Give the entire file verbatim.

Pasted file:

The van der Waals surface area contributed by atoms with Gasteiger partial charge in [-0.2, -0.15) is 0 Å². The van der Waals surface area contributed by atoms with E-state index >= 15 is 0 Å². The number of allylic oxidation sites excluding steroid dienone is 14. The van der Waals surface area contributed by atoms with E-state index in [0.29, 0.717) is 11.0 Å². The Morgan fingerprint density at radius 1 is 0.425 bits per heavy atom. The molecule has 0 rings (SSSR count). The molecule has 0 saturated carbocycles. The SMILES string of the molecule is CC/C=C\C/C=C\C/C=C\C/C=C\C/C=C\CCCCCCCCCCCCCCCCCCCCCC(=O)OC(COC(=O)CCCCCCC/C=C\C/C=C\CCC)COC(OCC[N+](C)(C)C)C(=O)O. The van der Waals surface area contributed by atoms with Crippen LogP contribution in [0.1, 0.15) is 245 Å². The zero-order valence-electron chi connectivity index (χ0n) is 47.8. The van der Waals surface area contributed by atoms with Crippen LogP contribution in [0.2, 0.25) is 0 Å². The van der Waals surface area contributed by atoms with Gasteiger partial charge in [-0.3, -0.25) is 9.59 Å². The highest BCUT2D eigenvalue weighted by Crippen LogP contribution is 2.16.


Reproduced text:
The van der Waals surface area contributed by atoms with Gasteiger partial charge in [-0.2, -0.15) is 0 Å². The van der Waals surface area contributed by atoms with E-state index >= 15 is 0 Å². The number of allylic oxidation sites excluding steroid dienone is 14. The van der Waals surface area contributed by atoms with E-state index in [0.29, 0.717) is 11.0 Å². The Morgan fingerprint density at radius 1 is 0.425 bits per heavy atom. The molecule has 0 rings (SSSR count). The molecule has 0 saturated carbocycles. The SMILES string of the molecule is CC/C=C\C/C=C\C/C=C\C/C=C\C/C=C\CCCCCCCCCCCCCCCCCCCCCC(=O)OC(COC(=O)CCCCCCC/C=C\C/C=C\CCC)COC(OCC[N+](C)(C)C)C(=O)O. The van der Waals surface area contributed by atoms with Crippen LogP contribution in [0.1, 0.15) is 245 Å². The zero-order valence-electron chi connectivity index (χ0n) is 47.8. The van der Waals surface area contributed by atoms with Crippen LogP contribution in [0.2, 0.25) is 0 Å². The van der Waals surface area contributed by atoms with Gasteiger partial charge in [-0.3, -0.25) is 9.59 Å². The highest BCUT2D eigenvalue weighted by Crippen LogP contribution is 2.16.